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Reference: Clark DJ, et al. (1988) A yeast sigma composite element, TY3, has properties of a retrotransposon. J Biol Chem 263(3):1413-23

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Abstract


Sigma is a 340- or 341-base pair repetitive element which is located almost exclusively within 19 base pairs of the 5' ends of various tRNA genes in the Saccharomyces cerevisiae genome. Although most sigma elements characterized to date are isolated insertions, a few of the elements occur relatively closely spaced. One of these pairs is a direct repeat of the sigma element separated by an internal domain 4.7 kilobase pairs in length. Not only does this structure resemble a composite transposable element, but regions within the sigma elements and intervening domain are homologous to conserved regions in retroviruses and retrotransposons of yeast and other organisms. Two features suggest that the sigma elements and intervening DNA transposed in a concerted event: only one of the two sigma elements is associated with a tRNA gene, and only the outside ends of the two elements are flanked by the 5-base pair direct repeats that usually flank individual sigma insertions. Examination of genomic DNA from five laboratory strains indicates that the 4.7 kilobase pair internal domain is present in one to four copies per haploid genome and that the genomic location of this domain differs from strain to strain. In addition, Northern blot analysis showed the presence of a 5.2 kilobase poly(A) transcript which hybridizes to both sigma and internal domain-specific probes. The existence of this composite element may suggest new ways to consider the mechanisms by which retrotransposons select their targets.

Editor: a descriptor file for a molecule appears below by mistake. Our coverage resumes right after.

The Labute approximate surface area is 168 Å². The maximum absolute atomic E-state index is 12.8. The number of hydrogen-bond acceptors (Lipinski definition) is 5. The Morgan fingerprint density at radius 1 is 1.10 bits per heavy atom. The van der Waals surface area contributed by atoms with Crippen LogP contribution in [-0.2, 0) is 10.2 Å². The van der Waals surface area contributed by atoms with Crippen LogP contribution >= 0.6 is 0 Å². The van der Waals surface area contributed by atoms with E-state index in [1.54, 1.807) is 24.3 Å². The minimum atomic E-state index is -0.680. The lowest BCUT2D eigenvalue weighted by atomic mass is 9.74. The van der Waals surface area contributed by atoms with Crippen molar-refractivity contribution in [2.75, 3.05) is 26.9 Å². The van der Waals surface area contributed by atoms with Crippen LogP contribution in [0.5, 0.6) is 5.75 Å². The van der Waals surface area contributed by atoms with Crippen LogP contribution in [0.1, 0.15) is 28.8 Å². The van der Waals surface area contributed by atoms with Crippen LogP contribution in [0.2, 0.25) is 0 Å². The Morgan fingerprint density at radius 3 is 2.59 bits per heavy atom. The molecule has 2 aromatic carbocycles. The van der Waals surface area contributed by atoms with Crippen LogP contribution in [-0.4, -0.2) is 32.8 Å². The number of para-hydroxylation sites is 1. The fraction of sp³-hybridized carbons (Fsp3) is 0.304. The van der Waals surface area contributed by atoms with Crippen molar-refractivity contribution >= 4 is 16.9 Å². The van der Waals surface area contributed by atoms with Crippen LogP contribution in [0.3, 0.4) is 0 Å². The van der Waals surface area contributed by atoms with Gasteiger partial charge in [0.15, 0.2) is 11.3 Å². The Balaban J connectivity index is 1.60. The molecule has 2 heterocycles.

Reference Type
Journal Article
Authors
Clark DJ, Bilanchone VW, Haywood LJ, Dildine SL, Sandmeyer SB
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